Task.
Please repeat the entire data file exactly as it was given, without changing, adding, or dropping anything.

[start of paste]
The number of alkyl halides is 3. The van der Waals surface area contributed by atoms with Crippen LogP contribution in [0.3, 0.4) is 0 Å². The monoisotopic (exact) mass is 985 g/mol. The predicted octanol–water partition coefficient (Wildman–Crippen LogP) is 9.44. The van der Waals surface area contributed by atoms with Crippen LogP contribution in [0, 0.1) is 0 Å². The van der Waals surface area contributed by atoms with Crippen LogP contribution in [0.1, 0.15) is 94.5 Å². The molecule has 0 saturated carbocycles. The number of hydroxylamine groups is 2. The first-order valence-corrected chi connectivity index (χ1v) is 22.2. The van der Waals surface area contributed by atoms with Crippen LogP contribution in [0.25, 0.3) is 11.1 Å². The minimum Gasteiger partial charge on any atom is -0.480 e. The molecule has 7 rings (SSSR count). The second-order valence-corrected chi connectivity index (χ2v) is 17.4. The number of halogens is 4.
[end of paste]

The number of alkyl halides is 3. The van der Waals surface area contributed by atoms with Crippen LogP contribution in [0.3, 0.4) is 0 Å². The monoisotopic (exact) mass is 985 g/mol. The predicted octanol–water partition coefficient (Wildman–Crippen LogP) is 9.44. The van der Waals surface area contributed by atoms with Crippen LogP contribution in [0, 0.1) is 0 Å². The van der Waals surface area contributed by atoms with Crippen LogP contribution in [0.1, 0.15) is 94.5 Å². The molecule has 0 saturated carbocycles. The number of hydroxylamine groups is 2. The first-order valence-corrected chi connectivity index (χ1v) is 22.2. The van der Waals surface area contributed by atoms with Crippen LogP contribution in [0.25, 0.3) is 11.1 Å². The minimum Gasteiger partial charge on any atom is -0.480 e. The molecule has 7 rings (SSSR count). The second-order valence-corrected chi connectivity index (χ2v) is 17.4. The number of halogens is 4.